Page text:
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A wealth of ancient and industrial archaeology lies in the vegetation near the footpaths that criss-cross the Blorenge. You just need to know where to look. Helen Morgan from Abergavenny Local History Society reports


Keeper’s Pond along the B4246 to Blaenavon is familiar to most of us. Its Welsh name, Pen ffordd goch (top of the red road) however, tells a different story. The road from Abergavenny that ran past the pond to Blaenavon was formerly paved with iron clinker and the surface was indeed rusty red. The pond, as we know it, was created to feed the forge and ironworks below the road at Garn ddyrys (thorny cairn). Springs and streams were diverted in an extraordinary feat of engineering to ensure that the pond never ran dry. The first tramway (now a footpath) from Keeper’s Pond was built in 1793 and led to a quarry that also supplied Garn ddyrys — limestone being the catalyst or flux that releases the iron from the ore. The third ingredient, iron, came from Blaenavon.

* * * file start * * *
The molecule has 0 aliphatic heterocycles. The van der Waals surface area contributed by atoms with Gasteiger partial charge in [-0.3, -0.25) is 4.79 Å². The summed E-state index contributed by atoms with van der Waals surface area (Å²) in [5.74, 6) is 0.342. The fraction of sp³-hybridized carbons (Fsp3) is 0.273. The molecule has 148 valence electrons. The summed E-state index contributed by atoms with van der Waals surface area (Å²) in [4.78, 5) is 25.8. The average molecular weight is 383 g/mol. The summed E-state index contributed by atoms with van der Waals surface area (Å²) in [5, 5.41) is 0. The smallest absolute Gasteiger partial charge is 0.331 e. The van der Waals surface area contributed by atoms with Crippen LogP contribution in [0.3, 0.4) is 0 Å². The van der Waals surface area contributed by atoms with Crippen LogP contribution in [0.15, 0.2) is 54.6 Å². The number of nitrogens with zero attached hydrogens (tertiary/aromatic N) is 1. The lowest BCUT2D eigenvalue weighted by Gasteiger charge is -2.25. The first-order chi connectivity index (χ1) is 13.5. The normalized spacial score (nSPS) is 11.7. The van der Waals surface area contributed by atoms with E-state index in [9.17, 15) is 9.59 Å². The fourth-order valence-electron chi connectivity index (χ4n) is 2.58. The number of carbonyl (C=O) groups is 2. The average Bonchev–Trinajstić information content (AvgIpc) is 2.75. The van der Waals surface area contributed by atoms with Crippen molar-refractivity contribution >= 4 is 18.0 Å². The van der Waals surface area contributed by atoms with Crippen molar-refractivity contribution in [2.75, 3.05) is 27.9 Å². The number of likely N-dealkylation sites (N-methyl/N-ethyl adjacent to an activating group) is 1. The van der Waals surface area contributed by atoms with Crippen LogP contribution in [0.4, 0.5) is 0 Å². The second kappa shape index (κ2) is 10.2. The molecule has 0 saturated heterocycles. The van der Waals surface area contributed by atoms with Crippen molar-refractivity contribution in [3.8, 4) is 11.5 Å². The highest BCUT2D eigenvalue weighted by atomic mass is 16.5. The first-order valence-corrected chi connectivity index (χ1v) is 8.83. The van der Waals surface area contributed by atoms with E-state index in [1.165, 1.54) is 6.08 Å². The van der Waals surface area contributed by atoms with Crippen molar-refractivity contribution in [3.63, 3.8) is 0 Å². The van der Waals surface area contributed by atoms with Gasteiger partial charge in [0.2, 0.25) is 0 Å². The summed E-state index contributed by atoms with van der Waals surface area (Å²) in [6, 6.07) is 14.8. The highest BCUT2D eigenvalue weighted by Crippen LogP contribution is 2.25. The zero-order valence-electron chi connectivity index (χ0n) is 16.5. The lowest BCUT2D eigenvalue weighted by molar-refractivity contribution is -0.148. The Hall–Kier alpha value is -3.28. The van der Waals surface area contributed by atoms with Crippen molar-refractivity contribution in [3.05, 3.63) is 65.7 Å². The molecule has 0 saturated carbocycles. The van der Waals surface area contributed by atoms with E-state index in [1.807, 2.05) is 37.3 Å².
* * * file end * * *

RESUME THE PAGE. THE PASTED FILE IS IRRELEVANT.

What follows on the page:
!cid_84A196D5-B0A5-46D4-9B28-41C1CA5B291FAcross the B4246 from Keeper’s Pond, the rough road ahead leads to the Lamb & Fox public house in the former village of Pwll du (Black Pool). Near by is the entrance to the world’s first rail tunnel. Initially it wound its way 1½ miles through the mountain to emerge at Garn-yr-erw. The tunnel started as a level cut into the hill to extract ore in the early 19th century but was extended in about 1815 by Thomas Hill. For nearly half a century, horses pulled trams laden with limestone, coal, pig iron  through the tunnel. Pwll du women, too, would catch a ride when they needed to get to the shops in Blaenavon. The tunnel entrances are now Scheduled Ancient Monuments.

In its heyday, Pwll du was a thriving village boasting two pubs, two chapels, a school and one shop serving the 300 miners, colliers, ironworkers, quarrymen and tram road operators who lived there. Its fortunes reflected those of Blaenavon and by the 1930s it had gone into decline. By the 1960s, most residents had moved out.

Frank Olding will lead a guided five-mile walk through this part of Blaenafon World Heritage Site from Garn Lakes, Garn-yr-erw, on June 22nd, starting at 10am. Cost £5. To book, call 07971 081647 or email Alternatively, for self-guiding tips, go to

History society lectures resume in September. For details visit
Helen Morgan

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One response to “Hidden History on the Blorenge”

  1. Angela Broderick says:

    My dad went to school here but he told me he lived down below Pwll du. Icant remember what it was called and was wondering if you knew the name of the place. I believe there is some old stone walls left where the houses used to be.

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